Hildenberg's problem seems difficult to analyze, until you realize the essence of throwing a baseball the same way that you skip stones on a lake.
It's all about relaxation and rhythm.
If you've ever actually skimmed stones on a placid, tranquil lake, you know what I mean. The entire purpose of the exercise is to clear your head of all troubles, let your arm become a big, wet noodle, then fling stones with careless disregard. After a while, you naturally hone in on a certain snap that maximizes the efficiency of your throw, but it's not a matter of fretting about it. Just the opposite, it's an exercise in careless excellence.
Now, transpose this carefree hobby onto professional baseball. Suddenly, you are being paid big bucks to be hyper-accurate with each throw. Suddenly, you are supposed to _care_ where the ball goes. Result: That totally relaxed, careless freedom goes away, replaced by frets and worries. The ball's natural bend starts to straighten out, and it gets harder to be precise about location. You lose your rhythm, you lose command. Boom. Opponents suddenly love everything you throw.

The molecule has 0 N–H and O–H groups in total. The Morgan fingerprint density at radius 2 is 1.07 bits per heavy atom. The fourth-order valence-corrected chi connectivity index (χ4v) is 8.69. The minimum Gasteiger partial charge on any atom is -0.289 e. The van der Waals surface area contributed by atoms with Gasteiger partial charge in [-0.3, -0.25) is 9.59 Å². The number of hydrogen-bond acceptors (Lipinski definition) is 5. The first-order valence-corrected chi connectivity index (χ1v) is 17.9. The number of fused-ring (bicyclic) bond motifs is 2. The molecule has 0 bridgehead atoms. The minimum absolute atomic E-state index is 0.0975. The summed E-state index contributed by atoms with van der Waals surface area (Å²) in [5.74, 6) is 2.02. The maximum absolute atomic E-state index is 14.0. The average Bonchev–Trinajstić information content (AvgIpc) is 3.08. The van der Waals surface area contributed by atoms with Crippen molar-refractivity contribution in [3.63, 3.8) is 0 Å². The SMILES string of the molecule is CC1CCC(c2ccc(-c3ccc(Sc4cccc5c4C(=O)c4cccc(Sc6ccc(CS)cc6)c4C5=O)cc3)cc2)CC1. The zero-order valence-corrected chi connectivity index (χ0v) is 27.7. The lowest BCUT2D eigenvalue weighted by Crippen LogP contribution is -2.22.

I'm just speculating, of course. Maybe there's a mechanical fix, or maybe Hildy has been working hurt. But I think it's also possible that Hildenberg needs to find his lake, that mental place of Zen that lets him separate the tense in-game situation from the physical, visceral enjoyment of just letting your arm whip a stone out onto a lake.
And now, let us play a little Bob Marley.
Edited by jimbo92107, 15 May 2019 - 08:39 PM.